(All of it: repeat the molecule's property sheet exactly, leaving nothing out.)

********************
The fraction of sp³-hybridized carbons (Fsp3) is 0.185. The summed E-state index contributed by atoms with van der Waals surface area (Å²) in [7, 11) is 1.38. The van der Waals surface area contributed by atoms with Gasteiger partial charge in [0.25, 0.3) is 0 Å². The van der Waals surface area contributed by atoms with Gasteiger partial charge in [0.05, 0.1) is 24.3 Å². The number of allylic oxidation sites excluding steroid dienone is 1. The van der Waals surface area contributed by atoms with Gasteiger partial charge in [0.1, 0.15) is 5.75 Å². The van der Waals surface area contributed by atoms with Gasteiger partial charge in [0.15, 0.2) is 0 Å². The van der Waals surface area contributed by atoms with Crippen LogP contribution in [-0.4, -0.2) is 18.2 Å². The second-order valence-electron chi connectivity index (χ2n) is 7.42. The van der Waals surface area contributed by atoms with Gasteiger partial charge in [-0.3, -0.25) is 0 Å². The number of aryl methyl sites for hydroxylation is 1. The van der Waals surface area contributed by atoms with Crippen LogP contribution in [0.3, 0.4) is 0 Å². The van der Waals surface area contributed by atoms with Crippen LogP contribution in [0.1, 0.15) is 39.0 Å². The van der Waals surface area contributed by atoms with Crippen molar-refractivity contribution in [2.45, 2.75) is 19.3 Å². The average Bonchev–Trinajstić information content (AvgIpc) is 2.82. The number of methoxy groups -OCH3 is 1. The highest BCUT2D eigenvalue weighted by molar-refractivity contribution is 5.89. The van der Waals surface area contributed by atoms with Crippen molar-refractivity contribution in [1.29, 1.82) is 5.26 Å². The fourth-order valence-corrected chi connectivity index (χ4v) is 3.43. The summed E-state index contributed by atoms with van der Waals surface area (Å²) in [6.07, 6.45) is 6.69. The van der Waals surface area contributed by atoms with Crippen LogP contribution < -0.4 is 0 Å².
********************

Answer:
The fraction of sp³-hybridized carbons (Fsp3) is 0.185. The summed E-state index contributed by atoms with van der Waals surface area (Å²) in [7, 11) is 1.38. The van der Waals surface area contributed by atoms with Gasteiger partial charge in [0.25, 0.3) is 0 Å². The van der Waals surface area contributed by atoms with Gasteiger partial charge in [0.05, 0.1) is 24.3 Å². The number of allylic oxidation sites excluding steroid dienone is 1. The van der Waals surface area contributed by atoms with Gasteiger partial charge in [0.1, 0.15) is 5.75 Å². The van der Waals surface area contributed by atoms with Gasteiger partial charge in [0.15, 0.2) is 0 Å². The van der Waals surface area contributed by atoms with Crippen LogP contribution in [-0.4, -0.2) is 18.2 Å². The second-order valence-electron chi connectivity index (χ2n) is 7.42. The van der Waals surface area contributed by atoms with Gasteiger partial charge in [-0.3, -0.25) is 0 Å². The number of aryl methyl sites for hydroxylation is 1. The van der Waals surface area contributed by atoms with Crippen LogP contribution in [0.3, 0.4) is 0 Å². The van der Waals surface area contributed by atoms with Crippen LogP contribution in [0.1, 0.15) is 39.0 Å². The van der Waals surface area contributed by atoms with Crippen molar-refractivity contribution in [2.45, 2.75) is 19.3 Å². The average Bonchev–Trinajstić information content (AvgIpc) is 2.82. The number of methoxy groups -OCH3 is 1. The highest BCUT2D eigenvalue weighted by molar-refractivity contribution is 5.89. The van der Waals surface area contributed by atoms with Crippen molar-refractivity contribution in [1.29, 1.82) is 5.26 Å². The fourth-order valence-corrected chi connectivity index (χ4v) is 3.43. The summed E-state index contributed by atoms with van der Waals surface area (Å²) in [6.07, 6.45) is 6.69. The van der Waals surface area contributed by atoms with Crippen LogP contribution < -0.4 is 0 Å².